It sounds like a good idea, since even the timber from burned trees can be used for lumber. Economic benefit can come from otherwise devastated land. Even the name has a warm, fuzzy ring to it: salvage logging.

The only problem is, the ecological effects are unknown.

Actually, that’s not quite true. For over a decade, Joseph Wagenbrenner, assistant professor in Michigan Technological University’s School of Forest Resources and Environmental Science, has been examining salvage logging at four forest fire sites in Montana, Colorado and Washington. He and his research team studied the effects of salvage logging on the ground cover, soil compaction, sediment in water runoff and regrowth of vegetation, compared to control plots that were not logged after a fire.

Specifically, they looked at the impact of various salvage logging practices, including the trails made by the most commonly used equipment: feller bunchers — heavy machines that drive uphill, cutting and piling up trees — and skidders, which pick up the piles of trees and drag them back downhill.

They found that the amount of sediment in runoff water increased measurably on the smaller plots, but the increase was not consistent on larger tracts of land. The amount of sediment running downhill and the compaction of the ground was greater where the feller bunchers and skidders were used. The more firmly compacted ground becomes, the less water can soak in and the more runoff and erosion can occur.

Wagenbrenner and colleagues published results of the US Forest Service-funded study in the January 2015 issue of the journal Forest Ecology and Management.

Why is sediment an issue? It can cause flooding, when streams and reservoirs get clogged. At one of the study sites, where the Hayman fire burned 140,000 acres of the Pike-San Isabel National Forest in central Colorado, the sediment runoff was so bad that one of the main reservoirs serving Denver had to be dredged.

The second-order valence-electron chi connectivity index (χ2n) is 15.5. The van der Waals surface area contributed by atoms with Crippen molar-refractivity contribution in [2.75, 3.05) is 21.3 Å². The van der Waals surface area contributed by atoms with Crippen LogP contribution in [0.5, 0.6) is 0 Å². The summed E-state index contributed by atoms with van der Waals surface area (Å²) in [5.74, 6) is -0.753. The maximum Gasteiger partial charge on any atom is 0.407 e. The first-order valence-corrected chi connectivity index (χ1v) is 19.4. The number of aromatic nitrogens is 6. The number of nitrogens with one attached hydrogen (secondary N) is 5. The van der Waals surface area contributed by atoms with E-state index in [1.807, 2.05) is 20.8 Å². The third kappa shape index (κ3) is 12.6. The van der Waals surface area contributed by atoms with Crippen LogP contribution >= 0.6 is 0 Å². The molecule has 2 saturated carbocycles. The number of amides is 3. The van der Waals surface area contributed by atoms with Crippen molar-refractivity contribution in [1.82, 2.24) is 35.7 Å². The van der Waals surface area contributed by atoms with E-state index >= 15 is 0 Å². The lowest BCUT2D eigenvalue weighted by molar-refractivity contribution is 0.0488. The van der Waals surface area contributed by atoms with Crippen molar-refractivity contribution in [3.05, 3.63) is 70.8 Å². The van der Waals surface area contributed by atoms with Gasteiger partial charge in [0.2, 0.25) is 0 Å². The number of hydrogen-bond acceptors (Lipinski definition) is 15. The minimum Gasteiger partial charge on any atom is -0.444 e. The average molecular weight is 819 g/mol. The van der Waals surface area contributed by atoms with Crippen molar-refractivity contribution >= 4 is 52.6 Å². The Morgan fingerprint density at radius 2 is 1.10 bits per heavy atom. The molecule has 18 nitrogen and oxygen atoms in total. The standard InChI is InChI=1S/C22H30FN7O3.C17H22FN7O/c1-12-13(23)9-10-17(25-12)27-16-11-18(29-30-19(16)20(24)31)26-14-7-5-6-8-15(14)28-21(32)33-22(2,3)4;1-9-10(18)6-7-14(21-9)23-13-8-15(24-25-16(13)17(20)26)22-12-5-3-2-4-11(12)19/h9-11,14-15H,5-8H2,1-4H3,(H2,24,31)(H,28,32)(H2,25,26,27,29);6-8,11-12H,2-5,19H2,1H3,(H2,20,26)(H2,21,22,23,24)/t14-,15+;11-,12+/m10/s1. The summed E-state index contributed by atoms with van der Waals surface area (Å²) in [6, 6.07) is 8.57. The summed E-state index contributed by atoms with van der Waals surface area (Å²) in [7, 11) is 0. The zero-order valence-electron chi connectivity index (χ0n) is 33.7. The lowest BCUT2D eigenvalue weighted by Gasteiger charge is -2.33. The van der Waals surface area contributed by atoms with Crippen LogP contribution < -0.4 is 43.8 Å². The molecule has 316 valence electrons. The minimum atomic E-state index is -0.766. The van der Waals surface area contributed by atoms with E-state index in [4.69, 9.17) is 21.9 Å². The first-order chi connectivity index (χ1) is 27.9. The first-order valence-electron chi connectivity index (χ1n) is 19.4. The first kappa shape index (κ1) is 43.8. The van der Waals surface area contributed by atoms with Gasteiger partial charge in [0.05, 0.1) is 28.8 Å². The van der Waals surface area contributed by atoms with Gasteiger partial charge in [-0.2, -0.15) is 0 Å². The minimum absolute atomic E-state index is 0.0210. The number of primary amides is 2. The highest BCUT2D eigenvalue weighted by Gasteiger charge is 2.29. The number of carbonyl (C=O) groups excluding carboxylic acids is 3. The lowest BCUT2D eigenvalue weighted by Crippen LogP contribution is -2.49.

Sediment can also damage fish habitat, raising water temperature and killing food sources. And it fills pools and streams with organic matter that is hard for water treatment plants to process, Wagenbrenner explains.

Sometimes salvage logging operations leave the small branches and treetops on the ground. This material, called slash, helped ameliorate the erosion and sediment problem, the researchers found.

His team’s recommendations for best management practices for salvage logging include: Leave slash on the ground Break up long feller-buncher and skidder trails with “water bars” — mounds of dirt that slow and divert runoff. Decompact the soil after heavy equipment is used. Consider replanting vegetation, which works better than slash because it roots in the soil.

Source: Michigan Technological University

Thailand’s electricity generation has so far kept pace with rising demand, up 44% in the last decade. Some 70% of it is from imported natural gas. To reduce this dependence, officials have been pushing green energy. The goal is to derive a fourth of its power from renewable sources by 2021, up from 9% currently.